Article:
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Turning 14: A Long Distance Birthday Party

Do you remember your 14th birthday? I don’t. But I am sure that just about all that mattered was spending time with people my own age who didn’t live in my house. I probably unwrapped a couple cassette tapes gifted by family and close friends: Beastie Boys, Bon Jovi, Van Halen. Most likely, I ventured downtown with my Sony Walkman, strutting to music, quarters in my pocket, heading to Playland (the arcade was the place to be). Being quarantined at that age—especially in the mid 80s—would have been painful.

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Even though today’s teens have more ways to connect, it’s still crushing to celebrate a birthday during the pandemic. And though my daughter Maddie knows there are far greater things to worry about, that in the grand scheme of things, her birthday is not urgent or pressing, the situation is still upsetting.

When you’re 14 and trying to establish independence and a clearer sense of personal identity, being stuck at home for months is physically and emotionally confining. And Maddie was feeling this yesterday as she flopped on the couch in the middle of the afternoon.

I asked her how things were going.

“I’m bored,” she said.

“Yeah, I’m sorry your birthday is in the middle of this mess.”

“It’s ok. I feel selfish for feeling sad about it.”

I listened and couldn’t wait for 5:30 to arrive.

Maddie was oblivious to the fact that we’d planned two surprises for her. The first would be a parade of honking and waving from teachers, family, and friends. The second was a video compilation of messages and movies made from all the important people in her life. I somehow managed to keep both things a secret. And when Maddie and I sat on the front porch to play cards at 5:30, the fun began.

The energy, smiles, and laughter of the parade was electric. Maddie bounced and waved, getting as close as possible to the cars without making contact with anyone. Her friends held signs out of sunroofs, threw gifts onto the front lawn, and looped around the block to smile and wave again and again.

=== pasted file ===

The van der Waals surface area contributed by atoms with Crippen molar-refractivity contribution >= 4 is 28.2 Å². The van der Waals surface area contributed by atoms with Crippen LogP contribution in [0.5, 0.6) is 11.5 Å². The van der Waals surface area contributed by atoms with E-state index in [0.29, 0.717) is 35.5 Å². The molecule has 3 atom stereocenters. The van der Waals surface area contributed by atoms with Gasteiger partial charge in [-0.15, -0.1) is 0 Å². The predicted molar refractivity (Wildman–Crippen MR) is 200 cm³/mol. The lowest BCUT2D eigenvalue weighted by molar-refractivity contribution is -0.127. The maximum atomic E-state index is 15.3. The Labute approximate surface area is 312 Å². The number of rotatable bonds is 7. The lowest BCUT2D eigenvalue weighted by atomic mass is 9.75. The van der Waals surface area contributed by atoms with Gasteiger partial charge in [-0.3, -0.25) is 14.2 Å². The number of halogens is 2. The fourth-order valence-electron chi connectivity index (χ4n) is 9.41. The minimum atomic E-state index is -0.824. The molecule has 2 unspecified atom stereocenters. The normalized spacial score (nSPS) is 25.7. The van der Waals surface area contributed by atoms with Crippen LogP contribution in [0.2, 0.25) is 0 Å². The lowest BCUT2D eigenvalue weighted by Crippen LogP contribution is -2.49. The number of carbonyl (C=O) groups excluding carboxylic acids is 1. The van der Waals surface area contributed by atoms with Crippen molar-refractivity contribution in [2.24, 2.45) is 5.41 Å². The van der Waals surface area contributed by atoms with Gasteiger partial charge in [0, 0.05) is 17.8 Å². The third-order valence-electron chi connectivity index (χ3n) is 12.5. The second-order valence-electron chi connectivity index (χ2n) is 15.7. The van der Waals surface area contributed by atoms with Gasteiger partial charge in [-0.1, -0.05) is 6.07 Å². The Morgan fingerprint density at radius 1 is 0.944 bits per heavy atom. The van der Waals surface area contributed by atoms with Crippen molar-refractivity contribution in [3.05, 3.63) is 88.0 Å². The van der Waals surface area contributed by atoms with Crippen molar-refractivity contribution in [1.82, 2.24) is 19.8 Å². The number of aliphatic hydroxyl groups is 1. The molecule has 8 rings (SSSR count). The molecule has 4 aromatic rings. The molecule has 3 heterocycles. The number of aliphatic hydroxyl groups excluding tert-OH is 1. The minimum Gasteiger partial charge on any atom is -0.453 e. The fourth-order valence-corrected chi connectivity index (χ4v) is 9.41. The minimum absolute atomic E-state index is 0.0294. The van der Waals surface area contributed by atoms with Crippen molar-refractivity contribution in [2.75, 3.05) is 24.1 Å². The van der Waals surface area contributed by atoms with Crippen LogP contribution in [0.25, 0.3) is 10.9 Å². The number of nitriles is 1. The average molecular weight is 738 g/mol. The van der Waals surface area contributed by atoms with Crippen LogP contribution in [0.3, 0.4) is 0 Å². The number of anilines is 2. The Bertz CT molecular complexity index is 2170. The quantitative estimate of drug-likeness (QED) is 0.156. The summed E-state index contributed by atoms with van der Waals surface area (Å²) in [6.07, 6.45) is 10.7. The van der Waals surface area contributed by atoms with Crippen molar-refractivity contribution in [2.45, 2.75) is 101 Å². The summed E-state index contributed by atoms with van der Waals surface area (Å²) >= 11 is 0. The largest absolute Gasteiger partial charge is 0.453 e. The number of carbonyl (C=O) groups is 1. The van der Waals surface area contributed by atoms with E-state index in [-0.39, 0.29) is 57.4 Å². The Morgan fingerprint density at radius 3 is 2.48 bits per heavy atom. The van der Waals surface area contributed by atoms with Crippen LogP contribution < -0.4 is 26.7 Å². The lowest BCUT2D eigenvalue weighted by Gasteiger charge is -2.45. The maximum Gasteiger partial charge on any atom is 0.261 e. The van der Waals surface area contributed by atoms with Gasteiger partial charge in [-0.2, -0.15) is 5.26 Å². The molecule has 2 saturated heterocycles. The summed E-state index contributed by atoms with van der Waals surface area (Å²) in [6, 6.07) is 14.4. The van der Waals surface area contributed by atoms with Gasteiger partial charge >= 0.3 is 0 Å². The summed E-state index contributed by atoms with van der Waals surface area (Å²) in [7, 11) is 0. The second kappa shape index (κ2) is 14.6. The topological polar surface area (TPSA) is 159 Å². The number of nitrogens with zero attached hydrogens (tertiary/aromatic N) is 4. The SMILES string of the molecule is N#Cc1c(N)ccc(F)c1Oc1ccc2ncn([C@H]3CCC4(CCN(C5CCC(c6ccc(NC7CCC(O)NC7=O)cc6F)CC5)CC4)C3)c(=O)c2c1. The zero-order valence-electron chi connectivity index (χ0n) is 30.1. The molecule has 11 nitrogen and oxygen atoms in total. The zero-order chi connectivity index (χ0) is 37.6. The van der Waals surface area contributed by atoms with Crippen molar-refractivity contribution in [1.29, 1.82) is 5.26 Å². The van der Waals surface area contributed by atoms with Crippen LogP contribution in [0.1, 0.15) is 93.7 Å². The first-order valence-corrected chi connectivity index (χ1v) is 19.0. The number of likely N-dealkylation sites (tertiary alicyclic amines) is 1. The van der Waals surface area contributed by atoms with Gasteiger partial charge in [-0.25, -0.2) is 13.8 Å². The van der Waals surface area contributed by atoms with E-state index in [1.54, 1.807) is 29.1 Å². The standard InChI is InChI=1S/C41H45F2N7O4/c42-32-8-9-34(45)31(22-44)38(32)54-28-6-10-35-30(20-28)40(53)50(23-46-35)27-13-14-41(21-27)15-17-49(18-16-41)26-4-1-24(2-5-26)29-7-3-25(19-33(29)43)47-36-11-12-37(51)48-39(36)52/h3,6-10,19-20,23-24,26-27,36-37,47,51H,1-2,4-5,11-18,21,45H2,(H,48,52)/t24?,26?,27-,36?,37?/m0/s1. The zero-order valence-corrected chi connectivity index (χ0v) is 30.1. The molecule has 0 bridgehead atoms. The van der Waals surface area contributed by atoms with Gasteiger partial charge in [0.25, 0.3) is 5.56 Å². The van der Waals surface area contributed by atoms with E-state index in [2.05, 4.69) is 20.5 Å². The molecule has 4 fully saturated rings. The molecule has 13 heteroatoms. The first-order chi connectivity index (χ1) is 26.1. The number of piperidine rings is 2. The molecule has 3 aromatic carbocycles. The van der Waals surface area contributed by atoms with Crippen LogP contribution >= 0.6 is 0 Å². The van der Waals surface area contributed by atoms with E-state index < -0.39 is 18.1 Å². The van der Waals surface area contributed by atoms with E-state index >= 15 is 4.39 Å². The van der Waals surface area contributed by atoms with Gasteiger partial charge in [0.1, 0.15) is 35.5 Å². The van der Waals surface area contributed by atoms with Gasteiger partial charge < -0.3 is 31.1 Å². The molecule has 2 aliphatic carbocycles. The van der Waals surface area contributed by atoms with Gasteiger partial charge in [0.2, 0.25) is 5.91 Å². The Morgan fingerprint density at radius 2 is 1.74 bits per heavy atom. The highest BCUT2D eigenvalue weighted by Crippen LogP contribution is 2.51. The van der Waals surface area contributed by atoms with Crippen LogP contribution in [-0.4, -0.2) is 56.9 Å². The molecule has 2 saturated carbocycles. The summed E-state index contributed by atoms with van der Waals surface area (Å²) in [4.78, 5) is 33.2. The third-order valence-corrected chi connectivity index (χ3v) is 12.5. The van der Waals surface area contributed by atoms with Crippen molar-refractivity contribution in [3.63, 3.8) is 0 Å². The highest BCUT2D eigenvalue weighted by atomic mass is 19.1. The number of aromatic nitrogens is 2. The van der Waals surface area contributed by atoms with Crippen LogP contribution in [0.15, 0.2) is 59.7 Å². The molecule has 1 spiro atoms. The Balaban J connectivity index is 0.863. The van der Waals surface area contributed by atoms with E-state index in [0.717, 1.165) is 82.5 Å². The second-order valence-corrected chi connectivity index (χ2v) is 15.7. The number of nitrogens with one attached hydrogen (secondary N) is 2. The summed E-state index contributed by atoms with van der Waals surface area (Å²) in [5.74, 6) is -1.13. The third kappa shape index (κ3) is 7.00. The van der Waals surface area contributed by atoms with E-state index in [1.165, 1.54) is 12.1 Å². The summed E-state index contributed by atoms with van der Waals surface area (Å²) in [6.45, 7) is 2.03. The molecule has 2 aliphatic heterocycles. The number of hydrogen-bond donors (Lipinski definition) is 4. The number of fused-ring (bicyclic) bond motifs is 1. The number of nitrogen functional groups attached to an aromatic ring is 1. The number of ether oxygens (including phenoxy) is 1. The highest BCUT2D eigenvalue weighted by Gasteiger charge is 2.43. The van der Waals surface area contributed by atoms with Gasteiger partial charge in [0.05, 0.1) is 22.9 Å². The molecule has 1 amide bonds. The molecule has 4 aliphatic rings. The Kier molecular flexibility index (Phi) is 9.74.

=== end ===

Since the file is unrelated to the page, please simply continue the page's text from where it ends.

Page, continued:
After we settled back inside, I told her we had one more surprise.

We watched a 20-minute movie filled with messages of love, shared memories, and hilarious videos crafted by aunts and uncles, starring Maddie’s adorable younger cousins. There were skits by her grandparents, and a beautiful song penned and performed by her youngest aunt. By the end, we were all wiping our eyes. Except, of course, Maddie’s 15-year-old brother, who refused to participate in the video.

But, to our surprise, he handed her a gift he’d put away over a month ago for her birthday. Taped to the box was a handwritten card. Coming from him, this was a monumental token of generosity.

Maybe, when we’ve been robbed this long of personal connection with friends, just being showered with direct messages of love and appreciation cracks us open.

If nothing else, our quarantine birthday party idea was a memorable one. As Maddie caught her breath and continued to thank and hug everyone in the house, she said, “I never thought this could be one of the best birthdays ever.”

David Rockower is a teacher and freelance writer. He has published articles in The Washington Post, Education Week, Your Teen for Parents, and is a regular columnist for State College Magazine. His book is titled The Power of Teaching Vulnerably: How Risk-Taking Transforms Student Engagement.

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